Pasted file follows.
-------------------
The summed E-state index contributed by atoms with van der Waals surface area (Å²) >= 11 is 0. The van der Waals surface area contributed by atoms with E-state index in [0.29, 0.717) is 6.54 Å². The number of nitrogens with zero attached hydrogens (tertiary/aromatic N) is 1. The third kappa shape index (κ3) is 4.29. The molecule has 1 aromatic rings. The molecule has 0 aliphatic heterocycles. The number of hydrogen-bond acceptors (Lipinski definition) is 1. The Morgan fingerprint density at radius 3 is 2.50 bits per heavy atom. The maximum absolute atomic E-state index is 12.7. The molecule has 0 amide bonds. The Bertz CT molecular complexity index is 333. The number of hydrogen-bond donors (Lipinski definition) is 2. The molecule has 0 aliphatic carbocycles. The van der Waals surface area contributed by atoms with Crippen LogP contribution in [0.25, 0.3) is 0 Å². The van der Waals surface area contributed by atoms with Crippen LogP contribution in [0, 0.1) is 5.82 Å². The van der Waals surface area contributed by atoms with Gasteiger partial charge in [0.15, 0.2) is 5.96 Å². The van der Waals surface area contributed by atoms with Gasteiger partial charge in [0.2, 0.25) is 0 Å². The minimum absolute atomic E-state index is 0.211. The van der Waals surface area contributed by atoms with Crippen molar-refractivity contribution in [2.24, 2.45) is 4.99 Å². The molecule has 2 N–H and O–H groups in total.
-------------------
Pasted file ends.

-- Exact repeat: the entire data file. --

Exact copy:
The summed E-state index contributed by atoms with van der Waals surface area (Å²) >= 11 is 0. The van der Waals surface area contributed by atoms with E-state index in [0.29, 0.717) is 6.54 Å². The number of nitrogens with zero attached hydrogens (tertiary/aromatic N) is 1. The third kappa shape index (κ3) is 4.29. The molecule has 1 aromatic rings. The molecule has 0 aliphatic heterocycles. The number of hydrogen-bond acceptors (Lipinski definition) is 1. The Morgan fingerprint density at radius 3 is 2.50 bits per heavy atom. The maximum absolute atomic E-state index is 12.7. The molecule has 0 amide bonds. The Bertz CT molecular complexity index is 333. The number of hydrogen-bond donors (Lipinski definition) is 2. The molecule has 0 aliphatic carbocycles. The van der Waals surface area contributed by atoms with Crippen LogP contribution in [0.25, 0.3) is 0 Å². The van der Waals surface area contributed by atoms with Crippen LogP contribution in [0, 0.1) is 5.82 Å². The van der Waals surface area contributed by atoms with Gasteiger partial charge in [0.15, 0.2) is 5.96 Å². The van der Waals surface area contributed by atoms with Gasteiger partial charge in [0.2, 0.25) is 0 Å². The minimum absolute atomic E-state index is 0.211. The van der Waals surface area contributed by atoms with Crippen molar-refractivity contribution in [2.24, 2.45) is 4.99 Å². The molecule has 2 N–H and O–H groups in total.